Sub-Saharan Africa has come to represent one of the biggest growth stories in emerging markets private equity. According to the Emerging Markets Private Equity Association, fundraising by fund managers for Sub-Saharan Africa rose from US$800 million in 2005 to over US$2.2 billion in 2008, before falling back to US$960 million in 2009 and rising to US$1.5 billion in 2010. 2011 saw fundraising fall slightly to $1.3 billion, with $490 million raised in the first half of 2012.
Fundraising for Africa has been led by development finance institutions, international commercial banks, pension funds and even foreign private investors (family offices). According to an EMPEA / Coller Capital published in 2011, 38% of LPs planned to “begin or expand Africa commitments”. This compares with just 16% a year earlier. The same study found that 67% of LPs found Africa “attractive or very attractive”, compared with just 37% in 2010. With increasing foreign interest in private equity in Africa, the issue of local capital (or lack of it) in private equity in Sub-Saharan Africa has become a hot topic for the industry.
Long term savings vehicles (mainly pension funds) are uniquely placed to manage the long investment term and limited liquidity of private equity. In the African context, domestic pension funds would also capture a significant performance premium and the benefits of portfolio diversification. Based on latest available figures, if the largest African markets by assets under management were to invest 5% of their portfolio in private equity, a potential US$17 billion could be released to support private sector investment in Africa. Increased local capital could also play a catalytic role in attracting international capital to the continent. With assets under management in major countries like Nigeria increasing at 30% a year, this potential is set to increase still further in future.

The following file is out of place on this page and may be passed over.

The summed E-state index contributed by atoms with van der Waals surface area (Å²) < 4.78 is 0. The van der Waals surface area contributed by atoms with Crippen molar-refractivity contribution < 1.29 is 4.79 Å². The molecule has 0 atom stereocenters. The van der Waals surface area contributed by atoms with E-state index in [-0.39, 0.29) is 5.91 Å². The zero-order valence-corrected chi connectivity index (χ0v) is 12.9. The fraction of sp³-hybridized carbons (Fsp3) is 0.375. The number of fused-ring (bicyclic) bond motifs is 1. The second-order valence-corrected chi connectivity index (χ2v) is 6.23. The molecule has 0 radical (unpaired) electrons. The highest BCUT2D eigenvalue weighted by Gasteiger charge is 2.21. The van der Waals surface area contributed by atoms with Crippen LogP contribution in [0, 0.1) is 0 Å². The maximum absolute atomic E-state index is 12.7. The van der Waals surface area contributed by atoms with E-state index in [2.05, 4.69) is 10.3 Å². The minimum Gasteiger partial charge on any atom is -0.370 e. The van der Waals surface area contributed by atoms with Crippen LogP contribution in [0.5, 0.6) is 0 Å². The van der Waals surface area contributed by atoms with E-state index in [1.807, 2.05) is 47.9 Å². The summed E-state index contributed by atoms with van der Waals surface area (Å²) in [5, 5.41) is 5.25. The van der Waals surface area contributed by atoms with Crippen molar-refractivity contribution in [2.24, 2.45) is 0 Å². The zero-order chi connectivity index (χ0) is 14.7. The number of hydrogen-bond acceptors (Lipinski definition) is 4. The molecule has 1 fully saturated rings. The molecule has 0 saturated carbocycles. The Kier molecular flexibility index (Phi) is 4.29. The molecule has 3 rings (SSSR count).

Unlocking this potential means addressing the many challenges that African institutional investors face. First among these is the lack of awareness about the asset class across the continent. Even in South Africa, with its sophisticated financial markets, few pension funds have experience of or knowledge of private equity. One of the basic principles of successful investment is “stick to what you know”, so until African pension funds become more familiar with the asset class, the dream of an industry led by or with significant participation from local investors will remain just that. Achieving this requires understanding and openness, from the industry (fund managers and investors), local investors, policy makers, regulators etc. Pension funds, regulators and other stakeholders must be empowered with the right information which enables them to evaluate if and how private equity fits within their investment strategies and objectives.
It is in this context that the Commonwealth Secretariat has worked with the African Development Bank (AfDB), the African Venture Capital Association (AVCA), and Aureos Capital organised a series of regional roundtables on Private Equity in Africa, to:
- Introduce participants to private equity as an asset class;
- Familiarise participants with the private equity industry in Africa and provide the opportunity to meet with fund managers, investors and other stakeholders;